High Voltage Power Supplies & Safety Information

Linear versus Switch Mode Power Supplies

Linear High Voltage Power Supplies
Linear power supplies were the dominant technology up until the late 1970’s. A linear power supply makes uses a series pass transistor to function as a variable resistor as the main method of regulating the output of the power supply. When full output is required from the power supply, the series pass transistor is turned on such that it had the least resistance and the maximum power flows to the output. If less than full output is required the series pass transistor would be operated as a variable resistor, dissipating the unneeded power as heat to achieve the desired output. 

The pass transistor being operated as a dissipative device requires large heatsinks and often fans to maintain acceptable operating temperatures. Essentially a linear power supply just wastes the power not required as heat. Because of this fact linear power supplies tended to be large, heavy, bulky units with very poor efficiencies. Additionally, linear power supplies are limited in overall power output capability due to the problems of heat dissipation caused by their inherent poor efficiencies. 

Linear power supplies do have a notable benefit, they tend to be very quiet in terms of output noise and ripple since no switching element is used for their regulation. All the standard product Bertan branded high voltage power supplies Spellman sold in the past were linear power supplies. Virtually all these older Bertan units are now obsolete, not being sold or supported by Spellman anymore.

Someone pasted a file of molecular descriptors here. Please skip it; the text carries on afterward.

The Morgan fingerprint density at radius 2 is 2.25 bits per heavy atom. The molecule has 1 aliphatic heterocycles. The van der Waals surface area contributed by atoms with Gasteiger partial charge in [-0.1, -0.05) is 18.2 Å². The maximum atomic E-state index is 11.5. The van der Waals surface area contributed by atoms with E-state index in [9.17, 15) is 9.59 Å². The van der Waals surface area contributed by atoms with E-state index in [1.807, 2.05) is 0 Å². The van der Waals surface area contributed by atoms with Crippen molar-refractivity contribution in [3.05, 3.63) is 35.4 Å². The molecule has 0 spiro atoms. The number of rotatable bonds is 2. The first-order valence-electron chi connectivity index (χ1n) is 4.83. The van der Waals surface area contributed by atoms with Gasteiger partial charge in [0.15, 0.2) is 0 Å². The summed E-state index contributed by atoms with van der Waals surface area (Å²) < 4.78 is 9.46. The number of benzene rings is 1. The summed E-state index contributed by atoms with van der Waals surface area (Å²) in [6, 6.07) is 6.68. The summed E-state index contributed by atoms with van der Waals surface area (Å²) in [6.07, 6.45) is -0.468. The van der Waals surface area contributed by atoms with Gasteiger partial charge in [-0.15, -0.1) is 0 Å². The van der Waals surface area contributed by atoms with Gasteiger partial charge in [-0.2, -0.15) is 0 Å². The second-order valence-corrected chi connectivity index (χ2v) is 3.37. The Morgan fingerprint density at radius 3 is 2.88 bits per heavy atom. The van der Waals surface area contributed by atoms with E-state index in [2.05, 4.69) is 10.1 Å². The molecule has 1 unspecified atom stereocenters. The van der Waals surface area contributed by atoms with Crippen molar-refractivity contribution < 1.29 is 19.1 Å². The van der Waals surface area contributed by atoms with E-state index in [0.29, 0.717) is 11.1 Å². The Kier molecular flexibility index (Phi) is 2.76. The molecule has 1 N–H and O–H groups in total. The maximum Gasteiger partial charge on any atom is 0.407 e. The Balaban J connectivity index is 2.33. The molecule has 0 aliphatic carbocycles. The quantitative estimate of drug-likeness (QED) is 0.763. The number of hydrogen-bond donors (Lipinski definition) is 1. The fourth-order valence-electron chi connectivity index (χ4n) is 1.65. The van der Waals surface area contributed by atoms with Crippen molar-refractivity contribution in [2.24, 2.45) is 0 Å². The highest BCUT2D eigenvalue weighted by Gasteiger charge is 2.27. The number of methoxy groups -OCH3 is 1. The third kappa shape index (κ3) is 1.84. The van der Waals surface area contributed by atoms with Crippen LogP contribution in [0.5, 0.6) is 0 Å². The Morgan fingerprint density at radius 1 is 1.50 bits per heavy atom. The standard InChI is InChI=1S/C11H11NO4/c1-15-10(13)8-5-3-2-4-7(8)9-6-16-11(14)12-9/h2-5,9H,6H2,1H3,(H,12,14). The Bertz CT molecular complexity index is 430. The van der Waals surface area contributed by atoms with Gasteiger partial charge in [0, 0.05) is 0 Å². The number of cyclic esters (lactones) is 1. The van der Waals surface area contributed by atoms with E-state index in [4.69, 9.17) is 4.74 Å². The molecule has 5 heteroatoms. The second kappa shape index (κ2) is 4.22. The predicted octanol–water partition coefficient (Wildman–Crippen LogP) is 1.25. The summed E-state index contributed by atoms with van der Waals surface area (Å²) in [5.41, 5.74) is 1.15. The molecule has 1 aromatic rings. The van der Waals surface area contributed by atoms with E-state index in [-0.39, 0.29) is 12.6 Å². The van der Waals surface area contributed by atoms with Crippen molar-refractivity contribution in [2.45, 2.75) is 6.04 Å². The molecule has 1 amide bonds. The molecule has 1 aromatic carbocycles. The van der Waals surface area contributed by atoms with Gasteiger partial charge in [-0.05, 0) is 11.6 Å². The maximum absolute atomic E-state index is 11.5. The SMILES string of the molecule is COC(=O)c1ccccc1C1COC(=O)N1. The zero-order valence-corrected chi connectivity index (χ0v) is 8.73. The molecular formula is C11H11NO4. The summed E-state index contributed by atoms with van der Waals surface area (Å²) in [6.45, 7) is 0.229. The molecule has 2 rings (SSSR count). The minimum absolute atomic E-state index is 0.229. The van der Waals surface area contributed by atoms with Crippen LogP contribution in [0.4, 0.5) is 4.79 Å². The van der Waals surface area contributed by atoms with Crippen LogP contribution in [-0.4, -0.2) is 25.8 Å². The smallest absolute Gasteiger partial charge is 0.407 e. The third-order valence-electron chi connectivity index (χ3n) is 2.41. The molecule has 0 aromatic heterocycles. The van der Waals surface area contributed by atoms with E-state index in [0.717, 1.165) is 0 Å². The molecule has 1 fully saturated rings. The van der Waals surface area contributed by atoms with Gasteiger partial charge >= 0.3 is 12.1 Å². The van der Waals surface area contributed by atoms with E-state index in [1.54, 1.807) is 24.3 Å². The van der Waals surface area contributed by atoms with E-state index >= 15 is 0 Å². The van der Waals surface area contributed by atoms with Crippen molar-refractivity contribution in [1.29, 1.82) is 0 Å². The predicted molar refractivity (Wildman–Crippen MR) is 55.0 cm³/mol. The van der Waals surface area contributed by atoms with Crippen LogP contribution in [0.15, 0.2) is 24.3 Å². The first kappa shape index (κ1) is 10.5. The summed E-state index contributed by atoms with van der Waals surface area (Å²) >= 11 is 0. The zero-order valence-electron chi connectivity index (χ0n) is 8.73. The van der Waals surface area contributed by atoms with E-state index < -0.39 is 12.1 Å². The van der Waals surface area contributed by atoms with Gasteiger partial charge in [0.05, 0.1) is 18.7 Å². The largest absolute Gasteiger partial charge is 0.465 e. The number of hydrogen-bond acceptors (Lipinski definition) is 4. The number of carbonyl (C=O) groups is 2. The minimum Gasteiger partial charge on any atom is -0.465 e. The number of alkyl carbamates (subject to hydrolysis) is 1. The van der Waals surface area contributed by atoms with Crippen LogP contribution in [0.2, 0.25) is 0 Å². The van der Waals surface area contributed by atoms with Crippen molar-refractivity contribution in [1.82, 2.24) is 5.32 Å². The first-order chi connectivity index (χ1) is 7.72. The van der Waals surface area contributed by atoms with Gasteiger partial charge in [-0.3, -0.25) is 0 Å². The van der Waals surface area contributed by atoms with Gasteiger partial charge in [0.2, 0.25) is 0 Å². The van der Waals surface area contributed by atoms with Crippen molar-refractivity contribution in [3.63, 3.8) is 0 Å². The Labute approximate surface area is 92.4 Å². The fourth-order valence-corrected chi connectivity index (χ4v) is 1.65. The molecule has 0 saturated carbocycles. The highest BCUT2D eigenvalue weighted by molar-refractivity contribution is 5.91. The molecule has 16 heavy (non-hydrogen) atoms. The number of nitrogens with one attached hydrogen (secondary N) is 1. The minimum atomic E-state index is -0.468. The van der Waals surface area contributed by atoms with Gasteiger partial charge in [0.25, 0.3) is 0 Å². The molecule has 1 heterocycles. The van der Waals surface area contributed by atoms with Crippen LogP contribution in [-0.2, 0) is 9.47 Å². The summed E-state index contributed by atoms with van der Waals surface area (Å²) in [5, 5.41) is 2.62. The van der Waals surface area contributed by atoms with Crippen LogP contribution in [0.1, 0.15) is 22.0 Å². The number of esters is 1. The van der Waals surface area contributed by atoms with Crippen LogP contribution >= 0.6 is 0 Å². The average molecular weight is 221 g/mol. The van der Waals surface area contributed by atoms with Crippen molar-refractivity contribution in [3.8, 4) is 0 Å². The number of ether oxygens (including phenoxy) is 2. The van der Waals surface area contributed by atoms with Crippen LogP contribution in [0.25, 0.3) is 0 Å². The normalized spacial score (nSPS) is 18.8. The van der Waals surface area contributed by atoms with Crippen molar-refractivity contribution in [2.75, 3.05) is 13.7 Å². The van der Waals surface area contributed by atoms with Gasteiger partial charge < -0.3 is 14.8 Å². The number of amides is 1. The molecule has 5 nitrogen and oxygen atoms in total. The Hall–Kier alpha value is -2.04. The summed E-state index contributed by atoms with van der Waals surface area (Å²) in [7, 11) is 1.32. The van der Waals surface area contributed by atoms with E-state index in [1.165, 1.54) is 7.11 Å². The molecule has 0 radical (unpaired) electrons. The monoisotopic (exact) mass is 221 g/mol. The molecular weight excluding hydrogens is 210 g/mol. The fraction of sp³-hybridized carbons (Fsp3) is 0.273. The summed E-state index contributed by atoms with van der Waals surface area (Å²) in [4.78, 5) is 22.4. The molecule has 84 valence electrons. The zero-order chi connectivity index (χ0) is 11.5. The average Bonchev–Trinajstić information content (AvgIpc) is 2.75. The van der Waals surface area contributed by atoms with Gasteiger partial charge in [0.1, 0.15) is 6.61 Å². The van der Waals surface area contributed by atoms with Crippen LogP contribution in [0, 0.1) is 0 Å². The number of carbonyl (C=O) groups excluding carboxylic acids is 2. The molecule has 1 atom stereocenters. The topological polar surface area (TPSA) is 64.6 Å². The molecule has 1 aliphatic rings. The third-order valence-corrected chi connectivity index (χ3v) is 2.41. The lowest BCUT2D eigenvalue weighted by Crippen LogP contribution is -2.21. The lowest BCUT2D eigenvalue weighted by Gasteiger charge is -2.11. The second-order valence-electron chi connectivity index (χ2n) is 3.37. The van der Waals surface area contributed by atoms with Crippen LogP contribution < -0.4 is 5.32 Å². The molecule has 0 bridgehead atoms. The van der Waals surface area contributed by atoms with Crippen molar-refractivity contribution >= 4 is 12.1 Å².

Switch Mode High Voltage Power Supplies
Switch Mode power supplies are called as such because they use transistors as “switching regulators”. The linear power supply uses a transistor as a variable resistor (the transistor is partially on, dissipating large amounts of power), while the switching regulator uses transistor switch(s) that are either fully ON or fully OFF. When the transistor is fully ON and current is flowing the voltage drop across it is minimal.  When the transistor is OFF, no current flows through it, the power dissipation is essentially zero.

Output regulation of the power supply is achieved by varying the ratio of ON to OFF time done at a high switching frequency (tens to hundreds of kilohertz) as to minimize the size of magnetic and capacitive components used in the power conversion process. Due to these facts switch mode power supplies can be made very small, compact, and highly efficient when compared to their linear counterparts. Extremely high power levels, to hundreds of kilowatts can be very efficiently controlled using switch mode power conversion techniques. 

Because of the switching regulator operating frequency there tends to be more ripple and noise on the output when compared to traditional linear regulator. But due to all the other benefits that switch mode power supplies provide they have become the dominate form of power conversion technology in use today.